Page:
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George Boyan

Professor Boyan has retired and cannot offer any positions any more but is still available for consultations and advice should that be desired.

We are interested in the way the brain becomes wired up during development. Of the many model systems available, we have chosen to concentrate on insects, particularly the grasshopper and Drosophila.

The former offers excellent access to developing brain structures at the level of single cells (neurons and glia); the latter, access to the molecular mechanisms regulating the wiring process. These mechanisms have been shown to be universal during early development. Our investigations focus firstly on the origins and fates of the neurons that build the so-called central complex. This midbrain structure is present in all Arthropods and organizes motor behaviours such as walking. In our study we identify and map the stem cells (neuroblasts) of the early embryonic brain, we then reconstruct their lineages of neurons and glia, and look at the structural and biochemical (transmitter, peptide) characteristics of these progeny. We are particularly interested in cells that pioneer neuronal pathways: (a) within the midbrain, such as those that establish the very first connections between the brain hemispheres; (b) within the developing antenna and so allow sensory axons to reach their targets in the brain. Our methods involve confocal, fluorescence and electron microscopy, mass spectrometry, laser ablation, intracellular dye injection, immunocytochemistry (and antibody blocking), advanced imaging, brain slices and cell culture.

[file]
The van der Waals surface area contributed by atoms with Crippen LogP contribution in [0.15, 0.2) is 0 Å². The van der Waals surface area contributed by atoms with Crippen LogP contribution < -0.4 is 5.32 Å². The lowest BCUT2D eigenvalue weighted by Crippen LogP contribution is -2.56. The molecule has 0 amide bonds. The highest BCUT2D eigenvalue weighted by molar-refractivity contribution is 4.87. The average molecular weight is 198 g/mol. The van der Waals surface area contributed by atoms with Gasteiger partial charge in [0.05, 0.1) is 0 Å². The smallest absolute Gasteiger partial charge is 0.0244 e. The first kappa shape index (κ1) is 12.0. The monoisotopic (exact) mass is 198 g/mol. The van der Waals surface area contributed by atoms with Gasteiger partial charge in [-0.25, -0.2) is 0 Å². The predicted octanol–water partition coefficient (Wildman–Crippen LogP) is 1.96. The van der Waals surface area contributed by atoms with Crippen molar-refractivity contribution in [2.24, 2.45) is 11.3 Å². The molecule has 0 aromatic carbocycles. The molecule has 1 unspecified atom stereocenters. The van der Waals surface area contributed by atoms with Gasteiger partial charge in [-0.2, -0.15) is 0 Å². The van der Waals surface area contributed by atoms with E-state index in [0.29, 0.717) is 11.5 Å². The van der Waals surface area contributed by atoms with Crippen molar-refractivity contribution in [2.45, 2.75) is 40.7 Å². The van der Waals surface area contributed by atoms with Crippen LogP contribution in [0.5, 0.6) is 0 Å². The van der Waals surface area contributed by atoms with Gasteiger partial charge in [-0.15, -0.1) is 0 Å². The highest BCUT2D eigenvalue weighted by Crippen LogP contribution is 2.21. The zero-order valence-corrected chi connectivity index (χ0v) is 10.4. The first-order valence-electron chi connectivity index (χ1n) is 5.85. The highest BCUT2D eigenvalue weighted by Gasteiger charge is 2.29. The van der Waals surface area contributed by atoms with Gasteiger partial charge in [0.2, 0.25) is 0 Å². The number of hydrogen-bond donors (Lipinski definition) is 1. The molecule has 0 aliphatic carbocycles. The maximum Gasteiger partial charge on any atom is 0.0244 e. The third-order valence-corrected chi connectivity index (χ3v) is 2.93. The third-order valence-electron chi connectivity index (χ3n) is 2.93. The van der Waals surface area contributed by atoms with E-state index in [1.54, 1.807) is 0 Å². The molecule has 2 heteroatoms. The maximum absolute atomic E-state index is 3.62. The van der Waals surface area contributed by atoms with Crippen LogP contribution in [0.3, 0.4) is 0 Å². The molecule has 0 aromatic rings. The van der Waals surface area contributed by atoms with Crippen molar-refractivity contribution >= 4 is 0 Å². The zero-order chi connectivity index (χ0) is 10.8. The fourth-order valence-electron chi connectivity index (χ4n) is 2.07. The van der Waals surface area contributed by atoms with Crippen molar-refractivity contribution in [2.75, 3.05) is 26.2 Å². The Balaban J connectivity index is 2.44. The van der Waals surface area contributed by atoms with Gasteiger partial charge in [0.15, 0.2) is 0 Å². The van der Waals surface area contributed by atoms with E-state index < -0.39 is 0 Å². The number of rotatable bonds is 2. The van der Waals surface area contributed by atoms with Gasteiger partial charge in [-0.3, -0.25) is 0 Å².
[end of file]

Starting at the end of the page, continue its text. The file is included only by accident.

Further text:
Figure legend

A. Confocal image showing stem cells in the embryonic grasshopper brain identified via intracellular dye injection. B. Stem cell lineage reconstructed from a confocal optical stack following immunolabeling with the neuron-specific marker HRP (green). C. Stem cell lineage reconstructed from a confocal optical stack following immunolabeling with the glia-specific marker Repo (magenta). D. Confocal image of an antenna from the embryonic grasshopper showing pioneer neurons in the tip region immunolabeled with the neuron-specific marker HRP (green).

Current research projects in the AG Boyan

  • Prof. George Boyan: Comparative studies on central complex development in Drosophila and grasshopper involving identified neural stem cells and their lineages, self-renewing intermediate progenitor cells and their progeny.
  • Dr. J.L.D. Williams: Topological properties of identified lineages contributing to the central complex in the developing brain of the grasshopper.
  • Dr. Yu Liu (Assistant Prof.): Lineage analysis as a tool to elucidate the contributions of glia and neurons to the development of the central complex.
  • Erica Ehrhardt (MSc.): Embyronic development of the sensory system of the antenna of the grasshopper Schistocerca gregaria.
  • Michael Loser (Dipl. Biol.): Contribution of glia to the development of the central complex in the midbrain of Schistocerca gregaria.
  • Michaela Güntner (Dipl. Biol.): Building the central complex: stem cell maps, commissural formation and characterisation of transmitter and peptide expression in the midbrain of the grasshopper Schistocerca gregaria.